'I am ready to force Israel to fulfill my right to live here'

US-born son of Jewish man adopted by anti-Semitic Catholics may return to High Court for citizenship.

By
April 23, 2009 21:15
3 minute read.
'I am ready to force Israel to fulfill my right to live here'

Timothy Nicholas Steger 88. (photo credit: )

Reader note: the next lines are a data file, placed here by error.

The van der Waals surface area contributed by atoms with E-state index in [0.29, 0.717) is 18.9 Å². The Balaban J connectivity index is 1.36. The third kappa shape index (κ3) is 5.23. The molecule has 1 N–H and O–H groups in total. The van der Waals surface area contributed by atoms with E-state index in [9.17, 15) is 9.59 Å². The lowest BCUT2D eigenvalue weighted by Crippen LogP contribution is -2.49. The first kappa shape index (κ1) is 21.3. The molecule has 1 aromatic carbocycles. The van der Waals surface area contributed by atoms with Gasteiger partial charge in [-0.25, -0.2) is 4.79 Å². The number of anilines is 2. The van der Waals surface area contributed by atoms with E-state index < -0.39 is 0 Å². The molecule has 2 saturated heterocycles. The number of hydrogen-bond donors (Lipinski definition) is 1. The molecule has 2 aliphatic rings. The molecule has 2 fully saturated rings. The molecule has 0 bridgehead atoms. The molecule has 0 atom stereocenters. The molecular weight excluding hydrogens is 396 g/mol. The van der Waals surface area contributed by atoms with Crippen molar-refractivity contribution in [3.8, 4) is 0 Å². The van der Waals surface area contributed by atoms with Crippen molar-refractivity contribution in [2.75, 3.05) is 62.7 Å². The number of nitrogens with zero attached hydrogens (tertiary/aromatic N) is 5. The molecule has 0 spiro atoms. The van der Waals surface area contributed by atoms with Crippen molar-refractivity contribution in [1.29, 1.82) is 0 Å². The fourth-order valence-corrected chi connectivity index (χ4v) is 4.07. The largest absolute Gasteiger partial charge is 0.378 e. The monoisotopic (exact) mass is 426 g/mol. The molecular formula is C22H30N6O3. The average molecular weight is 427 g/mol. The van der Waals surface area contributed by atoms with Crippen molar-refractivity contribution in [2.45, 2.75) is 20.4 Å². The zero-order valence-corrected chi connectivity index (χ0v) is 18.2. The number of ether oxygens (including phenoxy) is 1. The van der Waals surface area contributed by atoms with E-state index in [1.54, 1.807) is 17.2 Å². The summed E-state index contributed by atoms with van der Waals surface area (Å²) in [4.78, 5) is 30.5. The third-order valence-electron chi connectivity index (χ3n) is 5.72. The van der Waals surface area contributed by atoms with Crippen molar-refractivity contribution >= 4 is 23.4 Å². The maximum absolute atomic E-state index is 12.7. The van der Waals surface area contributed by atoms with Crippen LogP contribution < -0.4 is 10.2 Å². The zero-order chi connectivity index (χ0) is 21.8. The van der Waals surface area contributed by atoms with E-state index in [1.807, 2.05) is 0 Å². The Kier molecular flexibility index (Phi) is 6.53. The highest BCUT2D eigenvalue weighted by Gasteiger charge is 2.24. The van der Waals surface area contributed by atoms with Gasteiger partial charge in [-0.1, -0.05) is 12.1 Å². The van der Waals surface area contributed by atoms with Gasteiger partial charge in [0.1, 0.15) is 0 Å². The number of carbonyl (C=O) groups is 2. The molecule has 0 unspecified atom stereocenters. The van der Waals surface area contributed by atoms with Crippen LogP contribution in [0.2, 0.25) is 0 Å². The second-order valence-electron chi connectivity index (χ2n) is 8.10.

After more than two years of struggling through Interior Ministry bureaucracy, a US-born son of a Jewish father who was adopted as an infant by a devout Catholic family with anti-Semitic beliefs is contemplating petitioning the High Court of Justice in a final bid to become an Israeli citizen, The Jerusalem Post heard Wednesday. Timothy Nicholas Steger, 37, was turned down for aliya in August 2007 when the Interior Ministry deemed that the connection with his biological parents had been severed the moment he was adopted. However, using the Law of Return, which states anyone with at least one Jewish parent or grandparent is entitled to immigrate to Israel, as his shield, Steger appealed the decision within the ministry and has been waiting for an answer ever since. Just over a year ago, following a story about his plight in the Post, the Interior Ministry granted the Los Angeles native a temporary resident visa until his case could be decided. However, that visa expired two months ago and Steger is still waiting for an answer from the ministry. "I've seen three new interior ministers come and go," a disappointed Steger told the Post on Wednesday. "But there is still no answer on my case." "A right delayed is a right denied," continued Steger, quoting Martin Luther King Jr. "I'm trying to make a new life for myself and so far, I'm being blocked at every turn." Steger says he has spent more than $80,000 on immigration lawyer's fees trying to exercise his right to make aliya and even though he is working part-time as an actor, he is struggling to make ends meet. "I'm ready to take this matter to the Supreme Court and force them to fulfill my right to live here," he said. "But I am already $30,000 in debt in the US and it is a very costly process." Advocate Amit Acco, a partner at Ramat Gan-based Kan-Tor & Acco, which specializes in immigration matters and visas to Israel, said Steger's case was unique and that the Interior Ministry has a hard time "thinking outside the box." "They are not willing to investigate this man's Jewish roots and obviously they are not convinced of his connection," said Acco, who is considering picking up Steger's cause pro bono. "However, the reasoning that his Jewish connection was severed when he was adopted is irrelevant because this person is not Jewish according to Jewish law in any case." Under the Law of Return, however, Steger should have the right to remain permanently in Israel, Acco said, adding cautiously that it was all down to finding enough satisfactory proof of Jewish connection. However, Steger, whose connection to Israel and the Jewish people is not a logical conclusion of his upbringing in a staunchly Catholic and often openly bigoted family, said he had been able to trace his Jewish lineage through his biological father, Robert J. Kates, a New York-state Jew and a former member of Temple Beth Zion in Buffalo. His father's former rabbi, Harry S. Rosenfeld, has even vouched for Steger's Jewish roots. "It is a clear violation of the Law of Return," said Steger, whose biological mother is not Jewish and who has not managed to reconnect with Kates. "I had no choice in the matter. I was only a baby [when I was adopted]." A spokeswoman for the Interior Ministry said it was unlikely that he would be approved for citizenship under the Law of Return, but that his application for temporary residency would likely be accepted in the near future. "We are dealing with his request and it is likely that if he has been eligible in the past for temporary residency then he will be able to receive that status again," she said.


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